“Peer-reviewed” means that a journal sends the submitted manuscript to at least three scientists to evaluate the work and determine if it is worthy of publication. The author of the manuscript does not know who the scientists are, but is able to read their comments. For an undergraduate student to be a first author in a peer-reviewed journal is significant. “The work of Radford undergraduate students is being evaluated by the scientific community and is deemed worthy of publication,” Cline says.
During his freshman year, Newmyer ran predesigned experiments that involved a neurotransmitter from the RF amide group to learn the science that Cline uses in his laboratory. During his sophomore year, Newmyer designed his own studies. “The idea for the study comes from him,” Cline says of his student. “He designs the study and is responsible for making sure that we have the supplies and materials on hand that we need to complete the study. He also schedules animal care, analyzes his data and prepares the manuscript. I plunge students into the deep end so they have to learn fast.”
Newmyer learned a quick doggy paddle that graduated into an Olympics-worthy breast stroke. “One of the things that I’m most proud of,” Newmyer says, “is designing a study with obese and anorexic chicks using neuropeptide AF and testing how this peptide affects appetite in these chicks.” He says one of the best parts of the experience was working with nationally acclaimed scientist Paul Siegel, Virginia Tech’s University Distinguished Professor Emeritus of Animal and Poultry Science. Cline had worked in Siegel’s lab while earning his Ph.D. at Virginia Tech and opened the door for Newmyer to learn from his mentor.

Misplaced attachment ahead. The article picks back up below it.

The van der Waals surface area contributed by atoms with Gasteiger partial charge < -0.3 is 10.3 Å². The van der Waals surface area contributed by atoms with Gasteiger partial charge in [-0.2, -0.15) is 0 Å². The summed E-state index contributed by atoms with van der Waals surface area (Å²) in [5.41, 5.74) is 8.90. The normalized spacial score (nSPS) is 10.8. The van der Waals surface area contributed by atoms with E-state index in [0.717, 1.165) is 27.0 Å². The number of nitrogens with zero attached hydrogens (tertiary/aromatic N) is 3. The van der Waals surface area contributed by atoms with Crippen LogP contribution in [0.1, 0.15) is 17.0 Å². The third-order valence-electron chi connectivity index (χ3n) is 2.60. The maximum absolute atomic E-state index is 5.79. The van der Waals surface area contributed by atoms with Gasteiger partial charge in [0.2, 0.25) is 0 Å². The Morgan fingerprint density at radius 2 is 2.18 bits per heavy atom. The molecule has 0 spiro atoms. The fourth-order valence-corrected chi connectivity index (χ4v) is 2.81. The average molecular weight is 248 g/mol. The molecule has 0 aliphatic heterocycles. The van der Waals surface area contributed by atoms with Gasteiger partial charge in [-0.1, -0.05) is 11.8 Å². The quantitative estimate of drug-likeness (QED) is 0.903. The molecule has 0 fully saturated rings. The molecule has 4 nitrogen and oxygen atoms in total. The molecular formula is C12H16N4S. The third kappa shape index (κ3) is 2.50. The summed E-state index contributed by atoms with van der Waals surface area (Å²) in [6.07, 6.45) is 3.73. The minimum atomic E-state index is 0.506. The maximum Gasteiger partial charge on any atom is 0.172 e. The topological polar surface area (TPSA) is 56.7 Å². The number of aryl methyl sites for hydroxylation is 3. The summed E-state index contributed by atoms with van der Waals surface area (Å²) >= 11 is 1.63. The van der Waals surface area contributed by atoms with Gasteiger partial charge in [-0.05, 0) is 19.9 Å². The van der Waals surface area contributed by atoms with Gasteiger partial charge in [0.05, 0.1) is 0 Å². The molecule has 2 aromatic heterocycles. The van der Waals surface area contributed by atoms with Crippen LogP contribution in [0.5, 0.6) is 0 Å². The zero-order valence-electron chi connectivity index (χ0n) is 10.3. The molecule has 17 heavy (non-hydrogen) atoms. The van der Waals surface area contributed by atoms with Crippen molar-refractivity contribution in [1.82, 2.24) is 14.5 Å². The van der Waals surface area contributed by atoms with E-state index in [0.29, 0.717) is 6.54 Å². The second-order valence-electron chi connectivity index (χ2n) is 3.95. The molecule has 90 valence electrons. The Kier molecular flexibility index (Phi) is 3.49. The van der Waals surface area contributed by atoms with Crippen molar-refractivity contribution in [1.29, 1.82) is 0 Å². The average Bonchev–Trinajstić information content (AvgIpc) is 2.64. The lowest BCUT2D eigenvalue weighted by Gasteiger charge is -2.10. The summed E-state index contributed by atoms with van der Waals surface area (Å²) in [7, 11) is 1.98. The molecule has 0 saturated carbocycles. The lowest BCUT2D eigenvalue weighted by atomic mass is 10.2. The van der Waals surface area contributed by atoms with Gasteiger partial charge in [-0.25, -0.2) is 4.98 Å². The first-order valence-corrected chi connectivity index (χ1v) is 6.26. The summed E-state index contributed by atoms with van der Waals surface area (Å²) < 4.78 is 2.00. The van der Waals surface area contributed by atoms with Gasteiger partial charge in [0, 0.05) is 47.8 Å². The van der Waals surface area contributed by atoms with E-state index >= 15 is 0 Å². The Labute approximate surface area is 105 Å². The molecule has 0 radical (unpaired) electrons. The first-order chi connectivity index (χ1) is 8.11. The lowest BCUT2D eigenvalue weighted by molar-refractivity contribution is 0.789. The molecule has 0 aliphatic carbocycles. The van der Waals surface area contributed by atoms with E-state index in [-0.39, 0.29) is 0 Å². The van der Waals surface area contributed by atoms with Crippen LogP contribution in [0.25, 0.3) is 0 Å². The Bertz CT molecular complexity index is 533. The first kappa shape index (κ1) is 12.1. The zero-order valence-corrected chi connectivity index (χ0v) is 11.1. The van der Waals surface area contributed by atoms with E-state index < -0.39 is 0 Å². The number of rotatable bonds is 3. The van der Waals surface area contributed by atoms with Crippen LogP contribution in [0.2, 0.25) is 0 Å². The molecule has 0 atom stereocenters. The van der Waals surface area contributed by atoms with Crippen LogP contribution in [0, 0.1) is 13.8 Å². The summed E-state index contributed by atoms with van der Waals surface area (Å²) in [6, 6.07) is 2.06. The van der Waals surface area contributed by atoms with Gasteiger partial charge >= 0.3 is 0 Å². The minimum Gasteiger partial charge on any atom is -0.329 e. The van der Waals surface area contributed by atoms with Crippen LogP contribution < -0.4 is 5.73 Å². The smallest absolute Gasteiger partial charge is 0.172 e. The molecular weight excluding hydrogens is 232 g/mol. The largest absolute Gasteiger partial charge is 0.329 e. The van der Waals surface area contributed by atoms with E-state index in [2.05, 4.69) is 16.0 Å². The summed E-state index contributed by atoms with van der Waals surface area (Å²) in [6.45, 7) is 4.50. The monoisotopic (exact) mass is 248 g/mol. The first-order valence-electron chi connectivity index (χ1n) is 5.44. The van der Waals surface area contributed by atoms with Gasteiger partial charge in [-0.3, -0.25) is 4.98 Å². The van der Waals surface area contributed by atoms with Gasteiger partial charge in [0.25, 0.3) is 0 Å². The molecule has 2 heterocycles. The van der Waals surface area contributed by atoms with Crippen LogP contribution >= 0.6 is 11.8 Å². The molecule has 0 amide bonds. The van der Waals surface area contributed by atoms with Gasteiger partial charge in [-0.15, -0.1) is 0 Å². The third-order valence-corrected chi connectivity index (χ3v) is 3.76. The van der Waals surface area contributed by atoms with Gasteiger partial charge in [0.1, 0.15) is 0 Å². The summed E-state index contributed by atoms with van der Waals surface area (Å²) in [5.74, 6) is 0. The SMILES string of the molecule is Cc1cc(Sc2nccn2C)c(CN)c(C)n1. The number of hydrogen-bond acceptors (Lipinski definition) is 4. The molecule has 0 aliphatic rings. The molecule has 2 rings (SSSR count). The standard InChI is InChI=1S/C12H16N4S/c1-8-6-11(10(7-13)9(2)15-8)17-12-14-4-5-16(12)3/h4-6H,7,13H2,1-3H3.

“I worked one-on-one with Dr. Siegel in the writing of the research paper. He gave me a lot of advice and talked to me about how the editing process worked for the Journal of Neuroendocrinology,” Newmyer says. Newmyer’s article was published in the June 22, 2010, edition of the journal. He is the first author, with Siegel and Cline as co-authors. “That’s the longest and most developed article that I have ever written,” Newmyer says. “The great thing was that I could tell that Dr. Siegel thought I knew what I was doing. That meant something — that he approved of me.”
Last summer Newmyer took the lead in adapting an assay, which uses chemicals to identify activated neurons and observe how treatments affect the brain. Cline and Newmyer were using an assay that suddenly stopped working. “Sometimes assays just stop working for unexplained reasons,” Cline says. “Perhaps our antibody stocks became contaminated or there were problems with the synthesis by the vendor. Either way, we needed an alternative to what we had been using and Brandon provided it for us. His hard work, determination and acumen improved the research process in our laboratory, and this is only the beginning of the impact he is going have on the scientific community. The possibilities in his future are endless.”